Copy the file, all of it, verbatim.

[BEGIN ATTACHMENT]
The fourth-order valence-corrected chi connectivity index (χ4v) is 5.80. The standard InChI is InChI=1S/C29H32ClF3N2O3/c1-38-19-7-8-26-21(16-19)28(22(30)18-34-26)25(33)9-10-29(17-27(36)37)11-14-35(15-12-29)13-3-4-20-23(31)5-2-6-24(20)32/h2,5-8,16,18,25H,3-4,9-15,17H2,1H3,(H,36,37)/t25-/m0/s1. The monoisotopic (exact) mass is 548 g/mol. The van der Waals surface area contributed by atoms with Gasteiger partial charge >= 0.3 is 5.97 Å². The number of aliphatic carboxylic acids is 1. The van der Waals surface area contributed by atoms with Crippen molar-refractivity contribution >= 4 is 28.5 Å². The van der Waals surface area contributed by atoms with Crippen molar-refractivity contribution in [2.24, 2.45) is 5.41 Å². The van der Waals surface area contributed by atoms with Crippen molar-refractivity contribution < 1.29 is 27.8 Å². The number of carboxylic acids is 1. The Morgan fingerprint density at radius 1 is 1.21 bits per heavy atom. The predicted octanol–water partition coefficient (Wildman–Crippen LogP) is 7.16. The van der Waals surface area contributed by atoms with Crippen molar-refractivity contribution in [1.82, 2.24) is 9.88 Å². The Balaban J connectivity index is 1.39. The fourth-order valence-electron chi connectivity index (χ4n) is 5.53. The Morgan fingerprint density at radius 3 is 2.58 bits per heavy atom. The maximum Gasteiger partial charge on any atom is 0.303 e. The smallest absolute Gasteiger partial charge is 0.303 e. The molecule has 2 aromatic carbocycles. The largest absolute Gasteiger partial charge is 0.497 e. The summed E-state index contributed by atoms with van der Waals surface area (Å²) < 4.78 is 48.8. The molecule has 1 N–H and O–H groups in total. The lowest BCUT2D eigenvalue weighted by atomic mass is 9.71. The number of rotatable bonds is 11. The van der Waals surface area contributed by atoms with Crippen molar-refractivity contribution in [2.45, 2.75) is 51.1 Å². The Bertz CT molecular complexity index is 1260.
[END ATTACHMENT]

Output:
The fourth-order valence-corrected chi connectivity index (χ4v) is 5.80. The standard InChI is InChI=1S/C29H32ClF3N2O3/c1-38-19-7-8-26-21(16-19)28(22(30)18-34-26)25(33)9-10-29(17-27(36)37)11-14-35(15-12-29)13-3-4-20-23(31)5-2-6-24(20)32/h2,5-8,16,18,25H,3-4,9-15,17H2,1H3,(H,36,37)/t25-/m0/s1. The monoisotopic (exact) mass is 548 g/mol. The van der Waals surface area contributed by atoms with Gasteiger partial charge >= 0.3 is 5.97 Å². The number of aliphatic carboxylic acids is 1. The van der Waals surface area contributed by atoms with Crippen molar-refractivity contribution >= 4 is 28.5 Å². The van der Waals surface area contributed by atoms with Crippen molar-refractivity contribution in [2.24, 2.45) is 5.41 Å². The van der Waals surface area contributed by atoms with Crippen molar-refractivity contribution < 1.29 is 27.8 Å². The number of carboxylic acids is 1. The Morgan fingerprint density at radius 1 is 1.21 bits per heavy atom. The predicted octanol–water partition coefficient (Wildman–Crippen LogP) is 7.16. The van der Waals surface area contributed by atoms with Crippen molar-refractivity contribution in [1.82, 2.24) is 9.88 Å². The Balaban J connectivity index is 1.39. The fourth-order valence-electron chi connectivity index (χ4n) is 5.53. The Morgan fingerprint density at radius 3 is 2.58 bits per heavy atom. The maximum Gasteiger partial charge on any atom is 0.303 e. The smallest absolute Gasteiger partial charge is 0.303 e. The molecule has 2 aromatic carbocycles. The largest absolute Gasteiger partial charge is 0.497 e. The summed E-state index contributed by atoms with van der Waals surface area (Å²) < 4.78 is 48.8. The molecule has 1 N–H and O–H groups in total. The lowest BCUT2D eigenvalue weighted by atomic mass is 9.71. The number of rotatable bonds is 11. The van der Waals surface area contributed by atoms with Crippen molar-refractivity contribution in [2.45, 2.75) is 51.1 Å². The Bertz CT molecular complexity index is 1260.